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Street Stops and Police Legitimacy: Teachable Moments in Young Urban Men's Legal Socialization

NCJ Number
243809
Date Published
Author(s)
John R. Tyler, Jeffrey Fagan, Amanda Gellar
Agencies
NIJ-Sponsored
Annotation
This study examined the influence of involuntary police stops on the involved young men’s views of and attitudes toward the legitimacy of police actions.
Abstract
Based on its findings, the study concludes that the widespread use of police street stops undermines the acceptance of police legitimacy by the persons stopped. Lowered acceptance of police legitimacy, in turn, influences the individual’s willingness to obey the law and cooperate with legal authorities. The association between police street stops and the stopped individuals’ attitudes toward police legitimacy was not directly related to the number of street or car stops or the degree of police intrusion during the stops. Rather, the impact of the stop on the targeted individual’s view of police legitimacy was mediated by the individual’s view of whether the police were using their authority fairly and lawfully. The sense of fairness and lawfulness of the stops was, in turn, influenced by the number of stops or the degree of police intrusion during these stops. Similarly, judgments of justice and lawfulness mediated the estimated influence of judgments about the general character of police behavior in the community. A stratified random sample of young men ages 18-36 living in New York City were interviewed by phone about their history of contact with the New York Police Department, both lifetime and in the past year. Subjects were randomly sampled within neighborhoods. A total of 146 “neighborhood clusters” were defined using the 295 “neighborhoods” used by infoshare.org and formerly used by the New York City Department of City Planning. Forty neighborhoods were selected, with an over-sampling of neighborhoods with the highest police stop rates. Samples of a minimum of 25 respondents were recruited within each neighborhood. Variables and measures used in the interviews are explained. 7 tables, 2 figures, 48 references, and 7 cited legal cases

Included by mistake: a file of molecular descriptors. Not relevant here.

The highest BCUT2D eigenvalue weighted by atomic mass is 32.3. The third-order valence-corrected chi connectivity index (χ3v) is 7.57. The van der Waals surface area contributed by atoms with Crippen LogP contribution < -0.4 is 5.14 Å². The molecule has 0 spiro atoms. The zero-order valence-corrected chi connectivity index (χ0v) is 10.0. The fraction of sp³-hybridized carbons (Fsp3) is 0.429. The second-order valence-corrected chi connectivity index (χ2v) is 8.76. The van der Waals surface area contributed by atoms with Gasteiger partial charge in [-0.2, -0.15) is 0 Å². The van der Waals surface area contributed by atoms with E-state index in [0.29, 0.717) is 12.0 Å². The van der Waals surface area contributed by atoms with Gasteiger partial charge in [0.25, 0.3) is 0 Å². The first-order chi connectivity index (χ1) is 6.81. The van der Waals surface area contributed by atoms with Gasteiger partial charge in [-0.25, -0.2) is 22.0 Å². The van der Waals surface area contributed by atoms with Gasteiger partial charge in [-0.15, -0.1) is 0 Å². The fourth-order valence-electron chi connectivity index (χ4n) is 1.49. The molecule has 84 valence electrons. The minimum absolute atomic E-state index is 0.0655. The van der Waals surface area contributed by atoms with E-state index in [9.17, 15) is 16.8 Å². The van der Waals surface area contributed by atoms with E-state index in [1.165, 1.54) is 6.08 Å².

Date Created: June 4, 2014